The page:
Southern Stories

Building on-the-ground capacity and amplifying the stories of LGBTQ people and their allies in the U.S. South.

"Closing the gap to full acceptance of LGBTQ people will not come from legislation or judicial decisions alone, but from a deeper understanding and empathy from Americans themselves. Accelerating acceptance will require the help of not just LGBTQ people, but also their allies -- everyday Americans who feels strongly and take an active role to make sure that their LGBTQ friends and family are fully accepted members of society."

- Sarah Kate Ellis, GLAAD President & CEO

Why the South? Why now?

In late 2014, GLAAD commissioned Harris Poll to measure attitudes towards LGBTQ Americans. What we found is that even though 2015 has been (and is poised to continue to be) an historic year for the rights of LGBTQ Americans, beneath legal and policy progress lies a layer of uneasiness and discomfort. While the public is increasingly embracing LGBTQ civil rights and equal protection under the law, many are still uncomfortable with having LGBTQ people in their families and the communities where they live. Within these numbers we find that Southerners feel significantly more discomfort about their LGBTQ family, friends, and neighbors than is found in other regions of the country.


Americans' attitudes and behavior on LGBTQ equality are not just influenced by what they see and hear, but who they know. GLAAD's Southern Stories initiative tells the stories of LGBTQ people and their allies in the South to create a cultural shift towards LGBTQ acceptance and understanding in the region.

Southerners continue to report higher levels of discomfort in situations with LGBTQ people, compared to the general US population.

Complacency with issues facing the LGBTQ community is just as strong in the South as in the rest of the US. The one exception was that non-LGBTQ Southerners are more likely to believe that politicians support pro-LGBTQ policies than the general American population.

Southerners are slightly more unconcerned or unaware of important issues facing the LGBTQ community than the rest of the country.

Recent news from Southern Stories

PHOTOS: Students Against Hate rallies across Texas stand against anti-LGBTQ bills | April 25, 2017

Check out photos and stories from the Students Against Hate rallies, where university students & locals across Texas rallied and spoke out against anti-LGBTQ bills in the Texas state legislature.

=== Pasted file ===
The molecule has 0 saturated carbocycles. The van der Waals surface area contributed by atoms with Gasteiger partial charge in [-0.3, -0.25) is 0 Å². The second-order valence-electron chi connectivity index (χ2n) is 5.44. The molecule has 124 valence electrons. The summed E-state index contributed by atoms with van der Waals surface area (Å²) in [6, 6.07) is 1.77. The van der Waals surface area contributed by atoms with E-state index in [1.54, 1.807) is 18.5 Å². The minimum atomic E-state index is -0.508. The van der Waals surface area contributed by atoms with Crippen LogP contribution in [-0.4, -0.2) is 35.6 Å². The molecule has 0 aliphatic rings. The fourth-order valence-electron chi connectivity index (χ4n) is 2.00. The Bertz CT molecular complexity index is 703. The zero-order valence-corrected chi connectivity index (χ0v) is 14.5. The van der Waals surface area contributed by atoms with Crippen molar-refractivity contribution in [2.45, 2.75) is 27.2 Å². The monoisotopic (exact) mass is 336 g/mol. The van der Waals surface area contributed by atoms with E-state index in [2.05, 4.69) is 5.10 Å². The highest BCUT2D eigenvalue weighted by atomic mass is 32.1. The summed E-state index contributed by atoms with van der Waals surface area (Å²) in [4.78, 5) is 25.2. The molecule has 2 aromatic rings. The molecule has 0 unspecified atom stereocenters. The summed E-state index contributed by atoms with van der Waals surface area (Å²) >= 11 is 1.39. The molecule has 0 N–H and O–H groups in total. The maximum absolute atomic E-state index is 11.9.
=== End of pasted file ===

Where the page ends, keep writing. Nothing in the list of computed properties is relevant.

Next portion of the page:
VIDEO: Texas students speak out, take action against anti-transgender SB6 bill | April 14, 2017

“The possibility of having someone draw a gun on me because they think I’m in the wrong bathroom is really terrifying.”

More than 140 leading entertainers speak out against anti-LGBTQ bills, support #TXtogether | February 17, 2017

Ariana Grande, Lady Gaga, Janelle Monae, Alicia Keys, Jennifer Lawrence, Sia, Troye Sivan, and Laverne Cox are among the many artists standing up for LGBTQ Texans.

28th annual #glaadawards nominees spotlight Southern, rural LGBTQ stories | February 7, 2017

Many nominees for GLAAD's 28th annual Media Awards shine a light on the experiences of LGBTQ people in southern and rural communities.

GLAAD responds to failed repeal vote of NC's discriminatory HB2 law | December 22, 2016

“Yet again, North Carolina lawmakers have failed the very people they are sworn to protect,” said GLAAD President & CEO Sarah Kate Ellis.

PHOTOS: LGBTQ advocates and allies unite against hate in Mississippi state capitol | December 11, 2016

“United Against Hate” hosted in partnership by GLAAD and the Human Rights Campaign.

North Carolina justice rally, organized by GLAAD Campus Ambassador, set for Saturday, December 10th | December 8, 2016

On Saturday, join activists and advocates at the “Justice for All” rally in Burlington, North Carolina.

Nykolas Alford, HB 1523 plaintiff, reflects on how #MyMississippi treats its most vulnerable residents | November 22, 2016

"I am tired of hearing the "If you don't like it, leave" argument. How do we expect to become a better state when we are running everyone off? It is #mymississippi too. We are all Mississippi and together we can be the change that we want to see. " 

A queer mom of two reflects on family, identity, and #MyMississippi | November 1, 2016

"I have to think, hope, and sometimes even pray, that somehow the individual will beat out the collective. That somehow Mississippi will become a place that is safe for families like mine."